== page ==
Strategies to prevent or delay Alzheimerand#8217;s disease | 50285

Journal of Neurology & Neurophysiology

ISSN - 2155-9562

Strategies to prevent or delay Alzheimer’s disease

Joint Event on 23rd International Conference on Neurology & Neurophysiology & 24th International Conference on Neurosurgery and Neuroscience

March 18-19, 2019 Edinburgh, Scotland

Edward Zamrini

Cleo Roberts Memory Center - Banner Sun Health Research Institute, USA

Posters & Accepted Abstracts: J Neurol Neurophysiol

Abstract :

Despite the lack of newly approved medications for Alzheimer‚??s disease over the past 15 years, significant advances have been made leading to optimism that delaying AD by 5-10 years is an achievable goal in the coming decade. Delaying AD by 10 years would eliminate the majority of cases. This presentation will describe current research efforts and the work to be done. Alzheimer‚??s disease is characterized by pathological amyloid plaques and tau tangles. Several Amyloid PET tracers are already approved by the Food and Drug Administration and multiple tau tracers are currently being tested. Amyloid, tau, and other markers of neuronal injury can be measured in cerebrospinal fluid. A blood test is likely to be approved in the near future. Clinical drug trials routinely incorporate biomarkers. Multiple agents have shown target engagement, several require higher doses that are now understood to be safe with hints of greater efficacy in clinical outcomes. Biomarkers have allowed confirmation of prodromal cases and identification of presymptomatic cases. Earlier detection and intervention are more likely to preserve cognitive function and delay onset of dementia. Disease modifying strategies being tested include anti-amyloid, anti-tau, anti-inflammatory and metabolic agents. Most clinical trials target mild cognitive impairment and early AD, but a few target early symptomatic ‚??subjective cognitive complaint‚?Ě, secondary prevention (biomarker positive presymptomatic), or even primary prevention (pre-amyloid deposition). This presentation will detail modifications in definition and staging of AD (presymptomatic, prodromal, and dementia), incorporation of biomarkers in clinical trials, progress towards biological diagnosis, and novel therapeutic targets.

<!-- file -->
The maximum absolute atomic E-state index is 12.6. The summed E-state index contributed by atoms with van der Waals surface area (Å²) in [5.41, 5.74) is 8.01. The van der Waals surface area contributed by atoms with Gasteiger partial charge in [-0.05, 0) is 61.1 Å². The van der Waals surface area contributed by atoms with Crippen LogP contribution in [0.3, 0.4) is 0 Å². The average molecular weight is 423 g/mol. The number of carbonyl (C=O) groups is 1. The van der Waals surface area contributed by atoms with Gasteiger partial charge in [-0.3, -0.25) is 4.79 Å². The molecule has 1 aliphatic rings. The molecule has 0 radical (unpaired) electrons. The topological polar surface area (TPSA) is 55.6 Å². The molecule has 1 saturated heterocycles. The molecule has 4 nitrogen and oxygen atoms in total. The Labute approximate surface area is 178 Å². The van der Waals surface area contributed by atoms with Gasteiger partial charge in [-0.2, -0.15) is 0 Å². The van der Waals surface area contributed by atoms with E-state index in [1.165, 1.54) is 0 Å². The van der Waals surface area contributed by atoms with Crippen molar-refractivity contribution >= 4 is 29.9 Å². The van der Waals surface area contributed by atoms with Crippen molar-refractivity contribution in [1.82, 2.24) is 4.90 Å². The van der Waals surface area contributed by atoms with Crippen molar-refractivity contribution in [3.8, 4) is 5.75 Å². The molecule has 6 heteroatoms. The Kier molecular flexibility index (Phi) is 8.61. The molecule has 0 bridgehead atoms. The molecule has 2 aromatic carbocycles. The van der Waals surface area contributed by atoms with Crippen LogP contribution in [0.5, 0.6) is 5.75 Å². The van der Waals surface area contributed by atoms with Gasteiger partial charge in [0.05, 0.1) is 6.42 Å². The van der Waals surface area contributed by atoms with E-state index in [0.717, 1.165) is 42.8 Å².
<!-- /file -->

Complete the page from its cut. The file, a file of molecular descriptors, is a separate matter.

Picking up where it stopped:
Biography :